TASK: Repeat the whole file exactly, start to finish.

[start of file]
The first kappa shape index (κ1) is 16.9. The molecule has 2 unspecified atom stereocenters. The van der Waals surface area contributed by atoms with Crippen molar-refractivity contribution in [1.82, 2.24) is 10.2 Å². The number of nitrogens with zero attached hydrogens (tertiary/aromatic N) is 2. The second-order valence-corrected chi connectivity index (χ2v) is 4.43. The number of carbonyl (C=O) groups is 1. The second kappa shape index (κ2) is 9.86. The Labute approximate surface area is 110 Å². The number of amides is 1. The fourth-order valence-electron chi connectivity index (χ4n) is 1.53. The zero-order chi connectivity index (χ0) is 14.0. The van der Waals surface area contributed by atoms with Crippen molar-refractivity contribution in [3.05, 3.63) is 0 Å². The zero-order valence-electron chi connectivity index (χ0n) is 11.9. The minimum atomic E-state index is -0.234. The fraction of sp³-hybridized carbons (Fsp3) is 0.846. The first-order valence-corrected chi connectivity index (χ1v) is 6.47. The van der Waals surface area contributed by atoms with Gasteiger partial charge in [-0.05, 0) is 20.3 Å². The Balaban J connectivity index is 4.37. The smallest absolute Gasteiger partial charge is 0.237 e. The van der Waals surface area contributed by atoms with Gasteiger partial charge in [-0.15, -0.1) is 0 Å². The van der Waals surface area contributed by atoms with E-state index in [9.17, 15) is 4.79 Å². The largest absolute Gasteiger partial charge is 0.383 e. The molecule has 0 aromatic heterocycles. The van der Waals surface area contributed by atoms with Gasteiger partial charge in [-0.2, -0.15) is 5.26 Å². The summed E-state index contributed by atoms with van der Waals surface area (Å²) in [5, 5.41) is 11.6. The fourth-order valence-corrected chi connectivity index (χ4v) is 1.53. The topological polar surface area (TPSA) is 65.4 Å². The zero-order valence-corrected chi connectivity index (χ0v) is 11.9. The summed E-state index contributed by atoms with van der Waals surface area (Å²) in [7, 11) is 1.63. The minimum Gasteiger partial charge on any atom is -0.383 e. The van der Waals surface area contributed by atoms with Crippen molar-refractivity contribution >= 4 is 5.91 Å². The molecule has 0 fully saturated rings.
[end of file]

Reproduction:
The first kappa shape index (κ1) is 16.9. The molecule has 2 unspecified atom stereocenters. The van der Waals surface area contributed by atoms with Crippen molar-refractivity contribution in [1.82, 2.24) is 10.2 Å². The number of nitrogens with zero attached hydrogens (tertiary/aromatic N) is 2. The second-order valence-corrected chi connectivity index (χ2v) is 4.43. The number of carbonyl (C=O) groups is 1. The second kappa shape index (κ2) is 9.86. The Labute approximate surface area is 110 Å². The number of amides is 1. The fourth-order valence-electron chi connectivity index (χ4n) is 1.53. The zero-order chi connectivity index (χ0) is 14.0. The van der Waals surface area contributed by atoms with Crippen molar-refractivity contribution in [3.05, 3.63) is 0 Å². The zero-order valence-electron chi connectivity index (χ0n) is 11.9. The minimum atomic E-state index is -0.234. The fraction of sp³-hybridized carbons (Fsp3) is 0.846. The first-order valence-corrected chi connectivity index (χ1v) is 6.47. The van der Waals surface area contributed by atoms with Gasteiger partial charge in [-0.05, 0) is 20.3 Å². The Balaban J connectivity index is 4.37. The smallest absolute Gasteiger partial charge is 0.237 e. The van der Waals surface area contributed by atoms with Gasteiger partial charge in [-0.15, -0.1) is 0 Å². The van der Waals surface area contributed by atoms with E-state index in [9.17, 15) is 4.79 Å². The largest absolute Gasteiger partial charge is 0.383 e. The molecule has 0 aromatic heterocycles. The van der Waals surface area contributed by atoms with Gasteiger partial charge in [-0.2, -0.15) is 5.26 Å². The summed E-state index contributed by atoms with van der Waals surface area (Å²) in [5, 5.41) is 11.6. The fourth-order valence-corrected chi connectivity index (χ4v) is 1.53. The topological polar surface area (TPSA) is 65.4 Å². The zero-order valence-corrected chi connectivity index (χ0v) is 11.9. The summed E-state index contributed by atoms with van der Waals surface area (Å²) in [7, 11) is 1.63. The minimum Gasteiger partial charge on any atom is -0.383 e. The van der Waals surface area contributed by atoms with Crippen molar-refractivity contribution >= 4 is 5.91 Å². The molecule has 0 fully saturated rings.